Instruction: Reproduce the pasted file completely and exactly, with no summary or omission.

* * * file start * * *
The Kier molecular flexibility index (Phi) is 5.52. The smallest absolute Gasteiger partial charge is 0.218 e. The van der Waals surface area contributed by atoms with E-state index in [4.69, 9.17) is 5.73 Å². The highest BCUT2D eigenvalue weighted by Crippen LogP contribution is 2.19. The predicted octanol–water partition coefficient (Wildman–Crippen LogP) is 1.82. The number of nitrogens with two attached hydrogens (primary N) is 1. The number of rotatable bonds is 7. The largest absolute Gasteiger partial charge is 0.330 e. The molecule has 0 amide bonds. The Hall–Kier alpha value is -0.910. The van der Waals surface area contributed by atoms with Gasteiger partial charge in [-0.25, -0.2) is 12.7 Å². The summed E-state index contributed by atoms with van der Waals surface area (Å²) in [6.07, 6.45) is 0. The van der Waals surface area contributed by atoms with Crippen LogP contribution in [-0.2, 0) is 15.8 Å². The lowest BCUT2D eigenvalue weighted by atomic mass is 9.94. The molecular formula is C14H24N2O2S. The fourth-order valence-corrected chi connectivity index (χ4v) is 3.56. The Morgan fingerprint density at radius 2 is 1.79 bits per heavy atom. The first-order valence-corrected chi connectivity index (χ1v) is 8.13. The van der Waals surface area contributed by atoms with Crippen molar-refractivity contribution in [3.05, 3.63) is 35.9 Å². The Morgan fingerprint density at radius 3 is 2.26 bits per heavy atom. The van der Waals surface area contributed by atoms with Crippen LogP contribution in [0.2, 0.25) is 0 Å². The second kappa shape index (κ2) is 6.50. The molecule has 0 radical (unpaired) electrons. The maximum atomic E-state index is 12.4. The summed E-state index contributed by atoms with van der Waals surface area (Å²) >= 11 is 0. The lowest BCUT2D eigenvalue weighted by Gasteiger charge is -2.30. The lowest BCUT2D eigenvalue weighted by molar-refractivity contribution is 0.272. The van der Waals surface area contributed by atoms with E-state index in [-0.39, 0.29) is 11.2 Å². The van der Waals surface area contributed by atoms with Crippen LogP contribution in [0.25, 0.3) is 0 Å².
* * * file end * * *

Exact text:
The Kier molecular flexibility index (Phi) is 5.52. The smallest absolute Gasteiger partial charge is 0.218 e. The van der Waals surface area contributed by atoms with E-state index in [4.69, 9.17) is 5.73 Å². The highest BCUT2D eigenvalue weighted by Crippen LogP contribution is 2.19. The predicted octanol–water partition coefficient (Wildman–Crippen LogP) is 1.82. The number of nitrogens with two attached hydrogens (primary N) is 1. The number of rotatable bonds is 7. The largest absolute Gasteiger partial charge is 0.330 e. The molecule has 0 amide bonds. The Hall–Kier alpha value is -0.910. The van der Waals surface area contributed by atoms with Gasteiger partial charge in [-0.25, -0.2) is 12.7 Å². The summed E-state index contributed by atoms with van der Waals surface area (Å²) in [6.07, 6.45) is 0. The van der Waals surface area contributed by atoms with Crippen LogP contribution in [-0.2, 0) is 15.8 Å². The lowest BCUT2D eigenvalue weighted by atomic mass is 9.94. The molecular formula is C14H24N2O2S. The fourth-order valence-corrected chi connectivity index (χ4v) is 3.56. The Morgan fingerprint density at radius 2 is 1.79 bits per heavy atom. The first-order valence-corrected chi connectivity index (χ1v) is 8.13. The van der Waals surface area contributed by atoms with Crippen molar-refractivity contribution in [3.05, 3.63) is 35.9 Å². The Morgan fingerprint density at radius 3 is 2.26 bits per heavy atom. The van der Waals surface area contributed by atoms with Crippen LogP contribution in [0.2, 0.25) is 0 Å². The second kappa shape index (κ2) is 6.50. The molecule has 0 radical (unpaired) electrons. The maximum atomic E-state index is 12.4. The summed E-state index contributed by atoms with van der Waals surface area (Å²) >= 11 is 0. The lowest BCUT2D eigenvalue weighted by Gasteiger charge is -2.30. The lowest BCUT2D eigenvalue weighted by molar-refractivity contribution is 0.272. The van der Waals surface area contributed by atoms with E-state index in [-0.39, 0.29) is 11.2 Å². The van der Waals surface area contributed by atoms with Crippen LogP contribution in [0.25, 0.3) is 0 Å².